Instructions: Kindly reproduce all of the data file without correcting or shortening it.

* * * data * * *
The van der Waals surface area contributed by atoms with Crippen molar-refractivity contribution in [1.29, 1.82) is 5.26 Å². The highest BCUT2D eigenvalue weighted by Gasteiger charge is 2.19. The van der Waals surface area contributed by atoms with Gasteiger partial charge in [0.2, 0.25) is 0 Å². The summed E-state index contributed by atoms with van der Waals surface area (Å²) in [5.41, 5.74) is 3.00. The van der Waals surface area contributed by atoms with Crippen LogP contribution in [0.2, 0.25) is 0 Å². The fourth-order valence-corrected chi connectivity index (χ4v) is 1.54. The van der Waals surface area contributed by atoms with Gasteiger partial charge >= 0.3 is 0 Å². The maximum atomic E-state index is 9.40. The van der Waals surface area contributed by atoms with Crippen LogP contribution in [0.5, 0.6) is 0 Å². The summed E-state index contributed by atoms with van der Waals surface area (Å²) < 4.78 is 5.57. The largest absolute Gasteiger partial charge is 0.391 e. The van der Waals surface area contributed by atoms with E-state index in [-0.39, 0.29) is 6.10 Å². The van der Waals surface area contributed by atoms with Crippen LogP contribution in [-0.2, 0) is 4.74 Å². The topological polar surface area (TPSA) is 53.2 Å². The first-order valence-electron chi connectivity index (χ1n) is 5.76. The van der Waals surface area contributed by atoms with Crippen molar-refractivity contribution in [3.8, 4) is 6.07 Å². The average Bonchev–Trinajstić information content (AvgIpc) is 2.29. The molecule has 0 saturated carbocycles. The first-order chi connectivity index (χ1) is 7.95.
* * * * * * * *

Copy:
The van der Waals surface area contributed by atoms with Crippen molar-refractivity contribution in [1.29, 1.82) is 5.26 Å². The highest BCUT2D eigenvalue weighted by Gasteiger charge is 2.19. The van der Waals surface area contributed by atoms with Gasteiger partial charge in [0.2, 0.25) is 0 Å². The summed E-state index contributed by atoms with van der Waals surface area (Å²) in [5.41, 5.74) is 3.00. The van der Waals surface area contributed by atoms with Crippen LogP contribution in [0.2, 0.25) is 0 Å². The fourth-order valence-corrected chi connectivity index (χ4v) is 1.54. The van der Waals surface area contributed by atoms with Gasteiger partial charge >= 0.3 is 0 Å². The maximum atomic E-state index is 9.40. The van der Waals surface area contributed by atoms with Crippen LogP contribution in [0.5, 0.6) is 0 Å². The summed E-state index contributed by atoms with van der Waals surface area (Å²) < 4.78 is 5.57. The largest absolute Gasteiger partial charge is 0.391 e. The van der Waals surface area contributed by atoms with E-state index in [-0.39, 0.29) is 6.10 Å². The van der Waals surface area contributed by atoms with Crippen LogP contribution in [-0.2, 0) is 4.74 Å². The topological polar surface area (TPSA) is 53.2 Å². The first-order valence-electron chi connectivity index (χ1n) is 5.76. The van der Waals surface area contributed by atoms with Crippen molar-refractivity contribution in [3.8, 4) is 6.07 Å². The average Bonchev–Trinajstić information content (AvgIpc) is 2.29. The molecule has 0 saturated carbocycles. The first-order chi connectivity index (χ1) is 7.95.